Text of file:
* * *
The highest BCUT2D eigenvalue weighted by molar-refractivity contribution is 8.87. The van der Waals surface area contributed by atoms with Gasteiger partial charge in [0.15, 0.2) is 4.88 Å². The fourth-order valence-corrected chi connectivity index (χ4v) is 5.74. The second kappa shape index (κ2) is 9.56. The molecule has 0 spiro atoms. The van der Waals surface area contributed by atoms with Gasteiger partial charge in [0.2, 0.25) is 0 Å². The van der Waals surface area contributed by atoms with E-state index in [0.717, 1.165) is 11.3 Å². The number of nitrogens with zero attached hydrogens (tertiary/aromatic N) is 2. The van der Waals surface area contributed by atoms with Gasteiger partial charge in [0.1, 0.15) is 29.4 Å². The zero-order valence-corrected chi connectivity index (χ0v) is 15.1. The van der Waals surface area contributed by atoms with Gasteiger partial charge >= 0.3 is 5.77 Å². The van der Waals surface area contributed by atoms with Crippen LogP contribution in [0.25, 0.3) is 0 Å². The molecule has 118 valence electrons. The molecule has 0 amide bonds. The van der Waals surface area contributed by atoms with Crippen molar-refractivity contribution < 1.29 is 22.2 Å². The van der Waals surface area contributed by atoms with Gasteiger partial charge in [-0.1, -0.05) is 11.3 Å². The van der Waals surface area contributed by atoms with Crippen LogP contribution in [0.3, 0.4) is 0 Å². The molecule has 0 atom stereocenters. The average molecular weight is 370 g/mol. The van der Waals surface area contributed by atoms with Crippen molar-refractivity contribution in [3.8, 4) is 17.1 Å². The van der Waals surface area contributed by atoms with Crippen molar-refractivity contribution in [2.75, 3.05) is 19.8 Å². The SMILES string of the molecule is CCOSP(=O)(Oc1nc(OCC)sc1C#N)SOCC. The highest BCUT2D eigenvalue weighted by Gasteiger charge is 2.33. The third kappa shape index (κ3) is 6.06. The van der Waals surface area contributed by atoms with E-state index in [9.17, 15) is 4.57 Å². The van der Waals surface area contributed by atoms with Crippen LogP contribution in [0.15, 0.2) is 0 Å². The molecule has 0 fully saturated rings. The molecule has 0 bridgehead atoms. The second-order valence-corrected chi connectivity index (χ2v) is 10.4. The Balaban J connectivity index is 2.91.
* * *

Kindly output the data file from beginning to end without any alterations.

The highest BCUT2D eigenvalue weighted by molar-refractivity contribution is 8.87. The van der Waals surface area contributed by atoms with Gasteiger partial charge in [0.15, 0.2) is 4.88 Å². The fourth-order valence-corrected chi connectivity index (χ4v) is 5.74. The second kappa shape index (κ2) is 9.56. The molecule has 0 spiro atoms. The van der Waals surface area contributed by atoms with Gasteiger partial charge in [0.2, 0.25) is 0 Å². The van der Waals surface area contributed by atoms with E-state index in [0.717, 1.165) is 11.3 Å². The number of nitrogens with zero attached hydrogens (tertiary/aromatic N) is 2. The van der Waals surface area contributed by atoms with Gasteiger partial charge in [0.1, 0.15) is 29.4 Å². The zero-order valence-corrected chi connectivity index (χ0v) is 15.1. The van der Waals surface area contributed by atoms with Gasteiger partial charge >= 0.3 is 5.77 Å². The van der Waals surface area contributed by atoms with Crippen LogP contribution in [0.25, 0.3) is 0 Å². The molecule has 118 valence electrons. The molecule has 0 amide bonds. The van der Waals surface area contributed by atoms with Crippen molar-refractivity contribution < 1.29 is 22.2 Å². The van der Waals surface area contributed by atoms with Gasteiger partial charge in [-0.1, -0.05) is 11.3 Å². The van der Waals surface area contributed by atoms with Crippen LogP contribution in [0.3, 0.4) is 0 Å². The molecule has 0 atom stereocenters. The average molecular weight is 370 g/mol. The van der Waals surface area contributed by atoms with Crippen molar-refractivity contribution in [3.8, 4) is 17.1 Å². The van der Waals surface area contributed by atoms with Crippen molar-refractivity contribution in [2.75, 3.05) is 19.8 Å². The SMILES string of the molecule is CCOSP(=O)(Oc1nc(OCC)sc1C#N)SOCC. The highest BCUT2D eigenvalue weighted by Gasteiger charge is 2.33. The third kappa shape index (κ3) is 6.06. The van der Waals surface area contributed by atoms with E-state index in [9.17, 15) is 4.57 Å². The van der Waals surface area contributed by atoms with Crippen LogP contribution in [0.15, 0.2) is 0 Å². The molecule has 0 fully saturated rings. The molecule has 0 bridgehead atoms. The second-order valence-corrected chi connectivity index (χ2v) is 10.4. The Balaban J connectivity index is 2.91.